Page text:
An ABS resin substrate (produced by Denki Kagaku Kogyo K. K.) was treated with an etchant of a CrO3 --H2 SO4 --H2 O system for 1 minute. After washing with water, the resulting substrate was treated at room temperature for 2 minutes using as a sensitizer solution a solution comprised of 30 g/lit. of stannous chloride and 20 ml/lit. of hydrochloric acid and washed with water. Subsequently, using as an activator solution a solution comprised of 0.3 g/lit. of palladium chloride and 3 ml/lit. of hydrochloric acid, the substrate was further treated at room temperature for 2 minutes to make its surface conductive. Thereafter, using an electroless copper plating solution (produced by Okuno Seiyaku Kogyo K. K.) of pH 13.0, plating was carried out at a bath temperature of 70° C. for 3 minutes to form a copper thin film of 0.2 μm thickness. Subsequently, using an aqueous solution of 5% of sodium hydroxide and 1% of potassium persulfate, the surface of the copper thin film was treated at 70° C. for 1 minute to form a cupric oxide film, the chemically colored film.

Then, in 100 parts by weight of an acrylic melamine resin (trade name: Honey Bright C-IL; produced by Honey Chemical Co.), 5 parts by weight of a nickel powder with an average particle diameter of 0.07 μm and 7 parts by weight of silicon carbide with an average particle diameter of 1 μm whose particle surfaces were coated with copper by electroless plating in a thickness of 0.5 μm were dispersed for 30 hours using a ball mill, and then the dispersion was diluted with desalted water to 5% by weight, followed by further addition of 2.0% by weight of carbon black for the purpose of coloring to make up a coating composition. Using this coating composition, electro-deposition was carried out at an applied voltage of 100 V for 3 minutes under conditions of a bath temperature of 25° C. and pH 8 to 9, setting the article to be coated as the anode and a 0.5t stainless steel sheet as the opposing electrode. After the electro-deposition, the coated article was washed with water and then heated in an oven of 97° C.±1° C. for 60 minutes to effect curing. An electro-deposition coated member with a good appearance was thus obtained.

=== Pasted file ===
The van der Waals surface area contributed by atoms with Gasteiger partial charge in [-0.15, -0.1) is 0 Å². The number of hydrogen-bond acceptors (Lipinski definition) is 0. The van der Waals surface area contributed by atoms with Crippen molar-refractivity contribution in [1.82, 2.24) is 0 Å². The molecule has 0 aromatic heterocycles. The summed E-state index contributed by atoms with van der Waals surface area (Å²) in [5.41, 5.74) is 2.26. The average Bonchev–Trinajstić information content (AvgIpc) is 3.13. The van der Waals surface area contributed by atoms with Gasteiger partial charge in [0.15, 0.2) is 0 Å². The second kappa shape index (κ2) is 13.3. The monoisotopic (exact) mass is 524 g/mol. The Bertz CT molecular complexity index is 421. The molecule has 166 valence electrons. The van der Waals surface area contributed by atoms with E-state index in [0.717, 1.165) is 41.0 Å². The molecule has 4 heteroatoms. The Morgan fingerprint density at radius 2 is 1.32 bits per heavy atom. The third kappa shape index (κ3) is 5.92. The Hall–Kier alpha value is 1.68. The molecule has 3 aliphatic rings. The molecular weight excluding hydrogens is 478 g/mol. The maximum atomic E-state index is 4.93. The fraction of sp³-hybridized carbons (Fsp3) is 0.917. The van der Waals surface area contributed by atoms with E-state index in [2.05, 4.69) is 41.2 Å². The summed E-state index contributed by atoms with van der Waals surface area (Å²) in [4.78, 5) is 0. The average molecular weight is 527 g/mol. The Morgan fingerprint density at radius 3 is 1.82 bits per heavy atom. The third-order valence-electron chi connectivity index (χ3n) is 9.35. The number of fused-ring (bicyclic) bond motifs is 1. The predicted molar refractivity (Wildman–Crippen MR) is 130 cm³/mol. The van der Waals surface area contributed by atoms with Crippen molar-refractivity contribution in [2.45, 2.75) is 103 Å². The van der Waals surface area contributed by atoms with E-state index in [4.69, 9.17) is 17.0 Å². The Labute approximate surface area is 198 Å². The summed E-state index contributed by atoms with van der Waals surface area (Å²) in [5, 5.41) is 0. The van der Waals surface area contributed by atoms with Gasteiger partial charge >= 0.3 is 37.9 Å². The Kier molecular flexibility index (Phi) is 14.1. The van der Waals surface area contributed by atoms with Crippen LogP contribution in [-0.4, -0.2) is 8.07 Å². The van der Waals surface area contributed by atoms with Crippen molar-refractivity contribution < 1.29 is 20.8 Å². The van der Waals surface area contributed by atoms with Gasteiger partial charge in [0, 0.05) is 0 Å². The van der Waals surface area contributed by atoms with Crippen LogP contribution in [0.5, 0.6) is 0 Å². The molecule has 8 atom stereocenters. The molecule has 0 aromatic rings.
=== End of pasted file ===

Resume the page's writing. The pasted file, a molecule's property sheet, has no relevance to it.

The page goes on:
The electro-deposition coating film formed on this electro-deposition coated member had a coating thickness of 10 μm and a conductive particles deposition quantity of 10% by weight. The same tests as in Example 1-1 were also carried out using this electro-deposition coated member.

EXAMPLE 2-5

A brass plate (100 mm×50 mm×0.7 mm) was subjected to plating pretreatments such as solvent degreasing and electrolytic degreasing. Subsequently, using an aqueous solution of 5% of sodium hydroxide and 1% of potassium persulfate, the surface of the brass plate was treated at 70° C. for 1 minute to form a cupric oxide film.